Monday

17th Jun 2019

Markets punish Hungary for power grab on central bank

  • The forint lost 23% against the euro in six months (Photo: Johnnie Walker)

The forint hit a record low against the euro on Wednesday (4 January) and Budapest's borrowing costs spiked as the Hungarian government remained defiant on EU and street protesters' calls to roll back controversial constitutional changes.

The forint fell to 319.4 against the euro, a record low after a gradual depreciation of 20 percent in the last six months, while 10-year bond yields spiked to 10.5 percent, the highest since April 2009.

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Hungary, the EU's most indebted eastern member, already saw its credit rating downgraded to junk in December and initiated talks for a standby loan from the International Monetary Fund (IMF).

But the centre-right government led by Viktor Orban has pursued controversial legal changes to some of the country's independent institutions, including the central bank and media bodies, prompting IMF negotiators to walk out of talks.

The laws came into force on 1 January, prompting tens of thousands of people to take to the streets on Monday and repeated warnings from the EU commission that it may take Hungary to court.

"The College [of EU commissioners] will decide in the coming days or weeks when or if there is an infringement, and of course the commission will act in order to make sure that the Hungarian law is in line with EU treaties," commission spokesman Olivier Bailly said on Wednesday.

He added that the EU is not engaged in any bail-out talks with Budapest.

Meanwhile, Hungarian officials indicated they are willing to consider meeting the necessary demands for an EU-IMF loan, ahead of "informal" talks scheduled next week in Washington.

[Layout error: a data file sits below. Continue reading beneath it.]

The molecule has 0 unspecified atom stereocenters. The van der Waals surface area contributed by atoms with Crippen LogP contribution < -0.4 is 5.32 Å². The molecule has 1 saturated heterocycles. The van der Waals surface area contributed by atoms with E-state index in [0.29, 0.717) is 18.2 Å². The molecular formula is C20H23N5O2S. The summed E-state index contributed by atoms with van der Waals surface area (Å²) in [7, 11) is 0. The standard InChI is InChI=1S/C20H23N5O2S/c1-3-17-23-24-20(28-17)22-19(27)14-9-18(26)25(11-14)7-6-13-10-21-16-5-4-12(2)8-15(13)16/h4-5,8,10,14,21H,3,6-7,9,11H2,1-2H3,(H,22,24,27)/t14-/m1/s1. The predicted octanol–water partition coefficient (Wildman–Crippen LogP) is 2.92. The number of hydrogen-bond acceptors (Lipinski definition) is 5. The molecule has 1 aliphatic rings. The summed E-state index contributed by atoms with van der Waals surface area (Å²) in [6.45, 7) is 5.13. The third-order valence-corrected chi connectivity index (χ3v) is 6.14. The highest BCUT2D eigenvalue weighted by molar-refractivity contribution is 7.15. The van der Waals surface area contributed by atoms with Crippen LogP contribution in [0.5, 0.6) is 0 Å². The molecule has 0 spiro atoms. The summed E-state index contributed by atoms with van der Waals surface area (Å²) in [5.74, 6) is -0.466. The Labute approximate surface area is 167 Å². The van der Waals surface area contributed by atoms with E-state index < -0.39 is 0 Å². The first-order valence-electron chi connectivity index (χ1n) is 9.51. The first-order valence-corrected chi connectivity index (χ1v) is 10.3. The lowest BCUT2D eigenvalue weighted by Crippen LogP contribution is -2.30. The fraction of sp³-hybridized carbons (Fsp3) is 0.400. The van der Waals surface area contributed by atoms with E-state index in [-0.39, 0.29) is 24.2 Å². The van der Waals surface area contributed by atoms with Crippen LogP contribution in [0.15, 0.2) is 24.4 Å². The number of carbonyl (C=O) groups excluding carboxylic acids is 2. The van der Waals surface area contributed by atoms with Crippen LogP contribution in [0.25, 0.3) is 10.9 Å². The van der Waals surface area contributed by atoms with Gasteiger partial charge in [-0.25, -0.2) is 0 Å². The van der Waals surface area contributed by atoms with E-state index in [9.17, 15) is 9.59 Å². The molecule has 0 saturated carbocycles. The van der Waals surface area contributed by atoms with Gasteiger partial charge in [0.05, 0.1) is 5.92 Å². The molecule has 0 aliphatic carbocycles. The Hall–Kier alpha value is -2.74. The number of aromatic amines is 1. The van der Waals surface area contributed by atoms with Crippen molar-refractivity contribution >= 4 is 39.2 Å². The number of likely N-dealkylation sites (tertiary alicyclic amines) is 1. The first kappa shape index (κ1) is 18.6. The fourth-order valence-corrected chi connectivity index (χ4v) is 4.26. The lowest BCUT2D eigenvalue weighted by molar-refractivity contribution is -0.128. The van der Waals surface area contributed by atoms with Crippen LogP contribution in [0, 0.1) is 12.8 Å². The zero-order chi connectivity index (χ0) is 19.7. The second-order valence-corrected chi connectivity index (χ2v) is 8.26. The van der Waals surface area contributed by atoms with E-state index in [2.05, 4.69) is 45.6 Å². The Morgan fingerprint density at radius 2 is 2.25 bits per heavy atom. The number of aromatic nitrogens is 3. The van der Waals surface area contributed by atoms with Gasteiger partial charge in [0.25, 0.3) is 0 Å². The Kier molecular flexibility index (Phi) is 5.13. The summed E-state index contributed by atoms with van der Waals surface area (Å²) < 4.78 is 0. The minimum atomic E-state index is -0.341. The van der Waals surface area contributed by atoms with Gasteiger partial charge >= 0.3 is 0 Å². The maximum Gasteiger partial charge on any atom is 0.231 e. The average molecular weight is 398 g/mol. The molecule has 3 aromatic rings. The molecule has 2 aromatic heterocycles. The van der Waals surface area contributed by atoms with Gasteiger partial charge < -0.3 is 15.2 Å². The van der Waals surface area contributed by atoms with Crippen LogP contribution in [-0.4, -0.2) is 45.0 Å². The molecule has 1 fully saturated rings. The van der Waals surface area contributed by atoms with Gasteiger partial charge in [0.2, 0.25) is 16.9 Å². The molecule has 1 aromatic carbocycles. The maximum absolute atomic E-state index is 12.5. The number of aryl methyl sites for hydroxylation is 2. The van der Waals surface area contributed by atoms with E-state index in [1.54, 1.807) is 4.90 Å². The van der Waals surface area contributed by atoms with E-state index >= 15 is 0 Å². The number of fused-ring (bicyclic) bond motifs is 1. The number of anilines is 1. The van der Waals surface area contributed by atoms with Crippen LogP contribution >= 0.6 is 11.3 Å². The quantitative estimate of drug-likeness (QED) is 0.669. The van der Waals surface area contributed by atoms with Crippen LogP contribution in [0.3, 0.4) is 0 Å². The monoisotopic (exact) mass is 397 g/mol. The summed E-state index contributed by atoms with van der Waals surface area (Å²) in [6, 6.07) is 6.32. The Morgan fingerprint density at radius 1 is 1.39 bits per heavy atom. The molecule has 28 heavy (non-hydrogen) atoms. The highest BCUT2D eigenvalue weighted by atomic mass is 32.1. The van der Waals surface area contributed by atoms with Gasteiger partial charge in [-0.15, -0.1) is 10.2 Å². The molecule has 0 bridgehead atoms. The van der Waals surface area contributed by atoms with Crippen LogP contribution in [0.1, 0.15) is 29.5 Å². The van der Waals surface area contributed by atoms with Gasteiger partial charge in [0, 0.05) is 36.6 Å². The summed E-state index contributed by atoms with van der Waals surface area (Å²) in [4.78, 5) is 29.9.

"We'll see what is the best solution for both parties. There are a lot of uncertainties globally," Gyula Pleschinger, a state secretary in the ministry of economy, told the Wall Street Journal. She said a "precautionary" loan as envisaged by Budapest "would be a safety net. It could calm down markets and help our financial strength."

Roland Natran, another ministry official, told the same newspaper that the country has formulated a "plan to finance ourselves" in the event no deal is reached.

For his part, Guy Verhofstadt, the leader of the Libeal group in the EU parliament, urged the Commission to take action to ensure freedom and democracy are upheld in Hungary.

"It is no longer a matter of 'exchange of letters' between the commission and the Orban government ... The time has come to initiate legal and political sanctions by the EU institutions," he said.

Infringement proceedings, which can include action before the European Court of Justice as well as fines, would take several months if initiated.

The EU commission on Wednesday also indicated that it is watching Hungary on its new media laws.

The country's constitutional court has told its parliament it must by 31 May roll back some recent measures so that journalists can adequately protect their sources and are not forced to seek permission from contacts before they publish their quotes.

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